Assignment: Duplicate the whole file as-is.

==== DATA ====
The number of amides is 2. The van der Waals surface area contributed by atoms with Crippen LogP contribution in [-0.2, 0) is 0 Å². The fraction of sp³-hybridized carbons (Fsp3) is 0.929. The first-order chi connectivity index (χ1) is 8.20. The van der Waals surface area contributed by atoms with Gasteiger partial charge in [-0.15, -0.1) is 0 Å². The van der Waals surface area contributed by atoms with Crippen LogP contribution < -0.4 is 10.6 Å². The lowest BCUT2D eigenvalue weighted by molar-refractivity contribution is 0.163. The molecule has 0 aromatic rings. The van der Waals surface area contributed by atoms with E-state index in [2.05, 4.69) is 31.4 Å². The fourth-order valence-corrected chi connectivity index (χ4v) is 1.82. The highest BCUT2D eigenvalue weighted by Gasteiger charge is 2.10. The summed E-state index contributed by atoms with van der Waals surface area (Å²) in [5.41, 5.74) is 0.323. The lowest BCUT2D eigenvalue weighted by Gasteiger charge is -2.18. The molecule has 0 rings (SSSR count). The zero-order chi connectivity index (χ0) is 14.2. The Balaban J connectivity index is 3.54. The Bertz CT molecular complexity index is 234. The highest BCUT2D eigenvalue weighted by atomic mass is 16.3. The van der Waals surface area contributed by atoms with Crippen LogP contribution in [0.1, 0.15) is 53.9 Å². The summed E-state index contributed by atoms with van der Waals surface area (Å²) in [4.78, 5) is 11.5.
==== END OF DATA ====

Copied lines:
The number of amides is 2. The van der Waals surface area contributed by atoms with Crippen LogP contribution in [-0.2, 0) is 0 Å². The fraction of sp³-hybridized carbons (Fsp3) is 0.929. The first-order chi connectivity index (χ1) is 8.20. The van der Waals surface area contributed by atoms with Gasteiger partial charge in [-0.15, -0.1) is 0 Å². The van der Waals surface area contributed by atoms with Crippen LogP contribution < -0.4 is 10.6 Å². The lowest BCUT2D eigenvalue weighted by molar-refractivity contribution is 0.163. The molecule has 0 aromatic rings. The van der Waals surface area contributed by atoms with E-state index in [2.05, 4.69) is 31.4 Å². The fourth-order valence-corrected chi connectivity index (χ4v) is 1.82. The highest BCUT2D eigenvalue weighted by Gasteiger charge is 2.10. The summed E-state index contributed by atoms with van der Waals surface area (Å²) in [5.41, 5.74) is 0.323. The lowest BCUT2D eigenvalue weighted by Gasteiger charge is -2.18. The molecule has 0 rings (SSSR count). The zero-order chi connectivity index (χ0) is 14.2. The Balaban J connectivity index is 3.54. The Bertz CT molecular complexity index is 234. The highest BCUT2D eigenvalue weighted by atomic mass is 16.3. The van der Waals surface area contributed by atoms with Crippen LogP contribution in [0.1, 0.15) is 53.9 Å². The summed E-state index contributed by atoms with van der Waals surface area (Å²) in [4.78, 5) is 11.5.